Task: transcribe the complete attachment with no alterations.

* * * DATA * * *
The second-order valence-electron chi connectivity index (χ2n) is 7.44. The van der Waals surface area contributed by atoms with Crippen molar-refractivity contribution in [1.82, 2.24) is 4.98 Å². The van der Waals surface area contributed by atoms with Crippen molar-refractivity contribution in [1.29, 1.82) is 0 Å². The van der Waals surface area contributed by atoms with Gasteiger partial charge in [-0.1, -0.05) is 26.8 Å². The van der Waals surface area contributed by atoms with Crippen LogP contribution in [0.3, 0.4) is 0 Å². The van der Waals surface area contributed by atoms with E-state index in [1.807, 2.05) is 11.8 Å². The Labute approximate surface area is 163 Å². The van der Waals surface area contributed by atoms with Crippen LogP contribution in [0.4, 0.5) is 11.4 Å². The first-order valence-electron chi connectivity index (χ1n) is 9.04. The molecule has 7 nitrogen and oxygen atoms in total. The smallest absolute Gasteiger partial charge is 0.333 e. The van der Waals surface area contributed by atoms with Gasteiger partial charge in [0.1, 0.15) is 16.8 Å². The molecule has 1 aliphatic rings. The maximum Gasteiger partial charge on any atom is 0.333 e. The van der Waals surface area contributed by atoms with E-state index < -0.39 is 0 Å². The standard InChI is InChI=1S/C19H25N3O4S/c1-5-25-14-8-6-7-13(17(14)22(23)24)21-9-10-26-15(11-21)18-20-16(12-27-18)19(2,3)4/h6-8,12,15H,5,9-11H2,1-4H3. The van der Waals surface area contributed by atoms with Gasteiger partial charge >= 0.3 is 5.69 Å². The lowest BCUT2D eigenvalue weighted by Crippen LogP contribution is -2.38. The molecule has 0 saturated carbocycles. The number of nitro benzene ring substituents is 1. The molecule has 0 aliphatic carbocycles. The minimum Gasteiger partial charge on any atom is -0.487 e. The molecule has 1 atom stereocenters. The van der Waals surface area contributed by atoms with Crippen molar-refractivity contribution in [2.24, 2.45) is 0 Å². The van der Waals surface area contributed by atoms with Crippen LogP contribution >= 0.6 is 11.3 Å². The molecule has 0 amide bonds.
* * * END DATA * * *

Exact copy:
The second-order valence-electron chi connectivity index (χ2n) is 7.44. The van der Waals surface area contributed by atoms with Crippen molar-refractivity contribution in [1.82, 2.24) is 4.98 Å². The van der Waals surface area contributed by atoms with Crippen molar-refractivity contribution in [1.29, 1.82) is 0 Å². The van der Waals surface area contributed by atoms with Gasteiger partial charge in [-0.1, -0.05) is 26.8 Å². The van der Waals surface area contributed by atoms with Crippen LogP contribution in [0.3, 0.4) is 0 Å². The van der Waals surface area contributed by atoms with E-state index in [1.807, 2.05) is 11.8 Å². The Labute approximate surface area is 163 Å². The van der Waals surface area contributed by atoms with Crippen LogP contribution in [0.4, 0.5) is 11.4 Å². The first-order valence-electron chi connectivity index (χ1n) is 9.04. The molecule has 7 nitrogen and oxygen atoms in total. The smallest absolute Gasteiger partial charge is 0.333 e. The van der Waals surface area contributed by atoms with Gasteiger partial charge in [0.1, 0.15) is 16.8 Å². The molecule has 1 aliphatic rings. The maximum Gasteiger partial charge on any atom is 0.333 e. The van der Waals surface area contributed by atoms with E-state index < -0.39 is 0 Å². The standard InChI is InChI=1S/C19H25N3O4S/c1-5-25-14-8-6-7-13(17(14)22(23)24)21-9-10-26-15(11-21)18-20-16(12-27-18)19(2,3)4/h6-8,12,15H,5,9-11H2,1-4H3. The van der Waals surface area contributed by atoms with Gasteiger partial charge >= 0.3 is 5.69 Å². The lowest BCUT2D eigenvalue weighted by Crippen LogP contribution is -2.38. The molecule has 0 saturated carbocycles. The number of nitro benzene ring substituents is 1. The molecule has 0 aliphatic carbocycles. The minimum Gasteiger partial charge on any atom is -0.487 e. The molecule has 1 atom stereocenters. The van der Waals surface area contributed by atoms with Crippen molar-refractivity contribution in [2.24, 2.45) is 0 Å². The van der Waals surface area contributed by atoms with Crippen LogP contribution >= 0.6 is 11.3 Å². The molecule has 0 amide bonds.